Ian will leave a gap in our battalion and our wider regimental family. He will be sorely missed by all as he was known for his ability, sense of humour and sheer professionalism.

Ian stood firm and struck hard.

He was a dedicated father and loving husband who lived for his family. The thoughts of the battalion are with his wife, Emma and 2 sons, James and William, at this extremely difficult time.

Major Neil Kelly, Officer Commanding A Company, 3rd Battalion The Mercian Regiment, said:

WO2 Ian Fisher was posted to A Company while we were deployed on exercise in Canada in October 2012; he made an immediate impression on both myself and the company.

His professionalism was abundantly clear from the start as he assumed his role effortlessly; his sharp sense of humour winning friends and his meticulous attention to detail demonstrating that a more dedicated and knowledgeable sergeant major to run the fleet of Warrior armoured fighting vehicles would not be found.

I trusted Sergeant Major Fisher implicitly and relied on him heavily through the highs and lows of preparing and deploying the company on operations to Afghanistan; he was instrumental to our success. His vast experience of operational tours in Hong Kong, Northern Ireland, Iraq and Afghanistan meant his advice and guidance was invaluable for all ranks during the 9 months of frenetic training prior to deployment.

Since deploying to Afghanistan Sergeant Major Fisher has been a tower of strength. His experience and soldiering skills have complemented the company at every turn and he faced the significant challenges and dangers of the tour with his customary sense of humour and utter professionalism. He and I shared the turret of my Warrior during the many months of training and the first 10 weeks of the tour; it has been a pleasure to have enjoyed the company of one of the most capable soldiers, dedicated commanders and loving husbands and fathers that it has been my privilege to meet.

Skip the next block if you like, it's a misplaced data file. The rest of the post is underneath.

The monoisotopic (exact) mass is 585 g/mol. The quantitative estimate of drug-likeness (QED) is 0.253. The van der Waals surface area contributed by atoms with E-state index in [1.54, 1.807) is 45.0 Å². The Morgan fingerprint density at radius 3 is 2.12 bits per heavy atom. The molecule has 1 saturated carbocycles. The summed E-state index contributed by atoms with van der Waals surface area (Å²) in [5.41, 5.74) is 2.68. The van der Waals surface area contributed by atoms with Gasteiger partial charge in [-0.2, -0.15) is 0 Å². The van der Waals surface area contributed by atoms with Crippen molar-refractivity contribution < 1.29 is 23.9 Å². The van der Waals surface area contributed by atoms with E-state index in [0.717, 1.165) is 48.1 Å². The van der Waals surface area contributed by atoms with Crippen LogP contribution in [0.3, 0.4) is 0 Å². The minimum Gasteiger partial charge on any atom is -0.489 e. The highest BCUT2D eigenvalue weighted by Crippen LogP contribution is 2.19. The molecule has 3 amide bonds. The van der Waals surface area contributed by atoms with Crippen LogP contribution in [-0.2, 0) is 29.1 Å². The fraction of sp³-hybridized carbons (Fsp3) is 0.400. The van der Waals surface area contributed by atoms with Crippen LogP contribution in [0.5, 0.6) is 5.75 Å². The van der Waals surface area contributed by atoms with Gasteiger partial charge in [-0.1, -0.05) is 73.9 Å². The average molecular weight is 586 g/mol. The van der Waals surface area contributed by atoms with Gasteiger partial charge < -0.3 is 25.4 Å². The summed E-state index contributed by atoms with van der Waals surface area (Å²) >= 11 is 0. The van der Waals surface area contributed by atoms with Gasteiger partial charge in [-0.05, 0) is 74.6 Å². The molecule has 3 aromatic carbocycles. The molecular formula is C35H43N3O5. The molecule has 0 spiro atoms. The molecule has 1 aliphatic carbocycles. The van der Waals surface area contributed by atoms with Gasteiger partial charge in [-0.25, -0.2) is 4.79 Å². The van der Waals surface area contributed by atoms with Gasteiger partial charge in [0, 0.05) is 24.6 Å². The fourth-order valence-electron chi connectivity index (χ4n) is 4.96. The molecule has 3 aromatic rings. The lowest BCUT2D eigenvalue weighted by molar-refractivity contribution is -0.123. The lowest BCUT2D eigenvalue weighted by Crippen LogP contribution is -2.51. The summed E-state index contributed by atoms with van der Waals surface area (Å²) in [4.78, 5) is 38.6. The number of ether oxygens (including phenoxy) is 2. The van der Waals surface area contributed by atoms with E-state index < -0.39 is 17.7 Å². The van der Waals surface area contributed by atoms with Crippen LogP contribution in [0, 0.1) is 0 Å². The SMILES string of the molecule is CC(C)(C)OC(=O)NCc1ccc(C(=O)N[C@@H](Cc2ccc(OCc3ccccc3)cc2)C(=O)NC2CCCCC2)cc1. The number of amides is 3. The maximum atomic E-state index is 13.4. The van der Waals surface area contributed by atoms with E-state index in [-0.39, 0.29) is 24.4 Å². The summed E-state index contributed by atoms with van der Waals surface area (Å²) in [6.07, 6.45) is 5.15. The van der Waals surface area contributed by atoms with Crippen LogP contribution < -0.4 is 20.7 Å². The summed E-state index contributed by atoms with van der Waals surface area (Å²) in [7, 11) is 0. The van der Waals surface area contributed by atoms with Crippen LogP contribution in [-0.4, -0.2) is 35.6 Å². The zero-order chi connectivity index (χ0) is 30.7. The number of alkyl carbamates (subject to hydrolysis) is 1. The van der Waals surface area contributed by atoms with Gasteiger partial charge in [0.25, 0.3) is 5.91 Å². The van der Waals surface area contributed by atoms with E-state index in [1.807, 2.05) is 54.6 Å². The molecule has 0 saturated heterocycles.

His loss is deeply felt by all and our heartfelt condolences go out to his family, in particular his wife, Emma, and children, James and William, at this devastating time.

Major Oliver Major, Officer Commanding C Company, 3rd Battalion The Mercian Regiment, said:

WO2 Ian Fisher was a uniquely talented soldier with a huge personality. To spend time on exercise, in barracks or on operations with him was to undergo a master class in armoured infantry soldiering as his passion, professionalism and knowledge shone through at every opportunity. He epitomised the moral and physical courage which drives everything we do. Utterly trusted by those around him, he was a source of honest, robust and reliable advice to a long line of officers, warrant officers and senior non-commissioned officers who had the privilege to serve with him.

He was a mentor, teacher and example to all those who worked for him. He lived his personal life as he did his private life always seeking new opportunities, new thoughts and utterly dedicated to his family. He has left a mark on all of us which will not be removed and the whole of C Company will miss him profoundly. Our deepest sympathies go out to Emma, James and William.

Warrant Officer Class 1 (Regimental Sergeant Major) Euan Philbin, 4th Battalion The Royal Regiment of Scotland Manoeuvre Battle Group, said:

I was fortunate enough to work with WO2 Ian Fisher during Herrick 14 and more recently on Herrick 19. He worked with the 4 SCOTS Battle Group in Canada last year and was a critical member of the team.

'Fish' was an outstanding warrant officer who displayed a thorough understanding of his trade, a high level of experience and professional pride. He balanced this with an ability to mentor those less experienced around him; which made him the leader and soldier that he was.

His talent and ability were clear; he would often be sought out by commanders at all levels for his valued opinion and thoughts which he would happily provide, often with a tint of dark humour.

I feel privileged to have worked with him and to have had him on the team on more than one occasion. My thoughts are with A Company, the battalion, the Warrant Officers' and Sergeants' Mess and, more importantly, his family at this very difficult time.

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British military casualties - Editorial policy

In the service of our country.

Eulogies for all personnel killed on UK operations in Afghanistan, Iraq and elsewhere are posted as soon as they have been released by the UK Ministry of Defence. Each eulogy we publish for men down in operations brings a lump to the throat. We are losing the best of the best. Politicians must ensure that, when the newspaper cuttings have faded, their sacrifice has had some meaning, has helped bring about a good result. Anything else would be a waste for which they will be eternally condemned.

There is invariably at least a 24 hour gap between the official release of news of an event and the naming of the dead. This is to allow families to be informed and proper eulogoies to be produced. Occasionally families request no euologies or comment. We abide by guidance we receive on such sensitive matters. We regret that information on those who sacrifice almost as much through grave injury is seldom released by the MoD for operational reasons, and so we are unable to pay tribute.